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A 4-month-old infant is anemic with a hemoglobin level of 9.5 g/dL and MCV 77 fL. The baby looks well, the height and weight growth parameters are normal, and she is breastfeeding well. Which of the following is the most likely cause for her anemia?
Iron deficiency is the most common cause of anemia in infancy. Sixty percent of body iron concentration at birth is contained in circulating Hb. Milk is a poor source of iron, so the most common cause of iron deficiency in infancy is prolonged breast or bottle feeding. Cereals are high in iron content.
Which of the following is the most likely effect of increased levels of red blood cell 2,3 diphosphoglycerate (2,3-DPG)?
The 2,3-bisphosphoglycerate (2,3-BPG) binds to the central cavity of the heme molecule and changes the configuration in favor of oxygen release. The other common factors that affect oxygen affinity are temperature and pH. The oxygen affinity of Hb is easily characterized by P50; the oxygen tension at which Hb is half-saturated.
A 63-year-old man is involved in a motor vehicle accident and is brought to the hospital. On examination, his blood pressure is 90/60 mm Hg, pulse 110/min, and his abdomen is distended and rigid. He has internal injuries and bleeding on an abdominal CT scan, and requires emergent blood transfusion on his way to the operating room. His blood group is AB. Which of the following statements is not correct?
Group AB has neither anti-A nor anti-B antibodies, as both A and B antigens are on the red cells. Persons with type AB blood are considered “universal recipients.” It is a rare blood group (only 2–3% of population); if large amounts of blood are required in an AB individual, any type of blood (A, AB, B, O) can be used as long as the plasma is removed from the donor blood (in other words packed RBCs are used).
A 60-year-old man notices right-sided chest pain after sneezing. The pain is made worse with breathing, but he reports no fever, sputum, or cough. Recently, he has been experiencing back discomfort and easy fatigue on exertion. On examination, the heart sounds are normal and lungs are clear. The left 6th rib is tender on palpation. X-rays of his chest are shown in Fig. 5–3 a and b. Which of the following is the most likely diagnosis?
There is lytic destruction of the 6th rib with a pathologic fracture and an extrapleural mass. The most common manifestation of multiple myeloma is multiple, “punched-out” lesions in the flat and tubular bones. Some may appear as discrete lytic lesions and remain as solitary lesions.
A 36-year-old woman with sickle cell disease presents with increasing pain in her right hip. She has no fever, chills, back or other bone pain, and there is no history of any trauma. On examination, her temperature is 37.3C, range of motion in the right hip is reduced, she walks with a limp, and the right leg is shorter than the left. Movements of the hip and walking on it are painful. X-rays of the hip are shown in Fig. Which of the following is the most likely diagnosis?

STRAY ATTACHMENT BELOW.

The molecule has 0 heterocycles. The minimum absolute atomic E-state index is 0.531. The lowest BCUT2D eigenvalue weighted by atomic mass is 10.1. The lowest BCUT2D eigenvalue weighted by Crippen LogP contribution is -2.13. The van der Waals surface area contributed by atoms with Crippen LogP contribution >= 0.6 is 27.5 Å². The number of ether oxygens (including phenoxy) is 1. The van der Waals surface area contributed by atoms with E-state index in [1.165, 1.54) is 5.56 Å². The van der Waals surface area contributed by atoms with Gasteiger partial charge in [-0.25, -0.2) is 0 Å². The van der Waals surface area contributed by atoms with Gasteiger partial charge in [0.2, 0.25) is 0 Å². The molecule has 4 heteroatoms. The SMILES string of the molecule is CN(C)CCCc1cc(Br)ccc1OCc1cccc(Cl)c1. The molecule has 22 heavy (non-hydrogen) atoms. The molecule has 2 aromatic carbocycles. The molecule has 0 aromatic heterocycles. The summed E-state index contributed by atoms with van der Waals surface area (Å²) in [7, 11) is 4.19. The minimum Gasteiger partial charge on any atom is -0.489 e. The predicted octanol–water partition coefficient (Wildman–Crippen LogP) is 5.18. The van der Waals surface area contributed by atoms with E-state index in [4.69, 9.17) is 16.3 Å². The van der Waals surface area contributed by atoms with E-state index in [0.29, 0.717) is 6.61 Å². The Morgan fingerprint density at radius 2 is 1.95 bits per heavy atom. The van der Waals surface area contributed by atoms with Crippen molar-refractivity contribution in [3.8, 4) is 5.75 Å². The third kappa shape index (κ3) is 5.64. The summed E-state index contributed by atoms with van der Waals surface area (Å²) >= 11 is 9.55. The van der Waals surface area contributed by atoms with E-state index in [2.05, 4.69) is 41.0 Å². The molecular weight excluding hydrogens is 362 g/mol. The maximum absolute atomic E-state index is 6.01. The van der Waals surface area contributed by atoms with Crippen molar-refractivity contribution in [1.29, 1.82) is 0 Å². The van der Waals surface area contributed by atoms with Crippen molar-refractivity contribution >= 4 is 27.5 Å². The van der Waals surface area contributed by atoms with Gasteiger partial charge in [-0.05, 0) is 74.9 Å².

The diagnosis is AVN of the femoral head. Bone complications occur frequently in patients with sickle cell anemia. Infarcted areas of bone and bone marrow can become sites of infection (osteomyelitis) with Staphylococcus aureus or salmonella, but the lack of fever and clinical signs in this patient suggest AVN. Infarction of the femoral head nutrient artery leads to AVN and chronic joint pain. The humeral head is also at risk of AVN. Septic arthritis is a less common complication.
A 30-year-old woman presents with increasing fatigue, but no other symptoms. On examination the conjunctivae are pale, her sclera are icteric, blood pressure 110/70 mm Hg, pulse 110/min, lungs clear, and heart sounds normal. Castell’s sign is negative and no spleen is palpable. Her hemoglobin is 6 g/dL, and the rest of the laboratory workup is shown in Table 5–1. Which of the following is the most likely diagnosis?
Autoimmune hemolytic anemia is the most likely diagnosis. Spherocytosis is seen as well in burn victims, in microangiopathic hemolysis, and in congenital spherocytosis.
Inhibits platelet activation induced by ADP
Clopidogrel is an ADP-receptor blocker, and inhibits platelet activation induced by ADP. This results in a prolongation of bleeding time that is greater than that produced by acetylsalicylic acid (ASA). The effects last for 4–10 days after discontinuation. Clopidogrel is a prodrug that relies on an active metabolite for its effect, and is marginally more effective than ASA for certain conditions like stroke and acute coronary syndrome. The effect on bleeding time is additive to that of ASA.
Depletes platelet arachidonic acid
Fish oils cause a slight prolongation of the bleeding time. The mechanism is twofold: they reduce platelet arachidonic acid, and as well they compete with arachidonic acid for cyclooxygenase. Other foods that may affect platelet function include garlic, onions, and black tree fungus (found in Chinese cuisine).
A 23-year-old man has recurrent episodes of mild back and chest pain, whenever he is ill. His physical examination is normal. The hemoglobin level is 9 g/dL, MCV 85 fL, and platelets 250,000/mL. His blood film shows characteristic red cell morphologic changes that have hemoglobin units polymerizing in long chains under hypoxic stress as the underlying mechanism.
A number of factors influence the rate and degree of HbS aggregation, including concentration of HbS in the cell, cellular dehydration, and the length of time in deoxyconformation
A 32-year-old man has a mild anemia diagnosed on routine testing. He has no symptoms and feels fine. His clinical examination is normal, and a blood film reveals some target cells with some red cells having intraerythrocytic crystals.
The patients with homozygous HbC disease have mild hemolysis, splenomegaly, target cells, and HbC crystals. Unlike sickle cell disease, the prognosis is favorable.
A 4-month-old baby has developed feeding problems and diarrhea. Laboratory evaluation reveals severe anemia with hemoglobin of 7 g/dL. The blood film shows hypochromic microcytic cells and target cells. In this disorder, decreased beta-chain production leads to excess alpha-chain production and destruction of red cell precursors.
In beta-thalassemia, there is excess production of alpha-chains, which precipitate and destroy red cell precursors.
A 4-year-old boy has a chronic microcytic anemia, but no other symptoms. His physical examination is normal except for splenomegaly. His condition is due to decreased alpha-chain production, which leads to four beta-chain tetramer formation (HbH).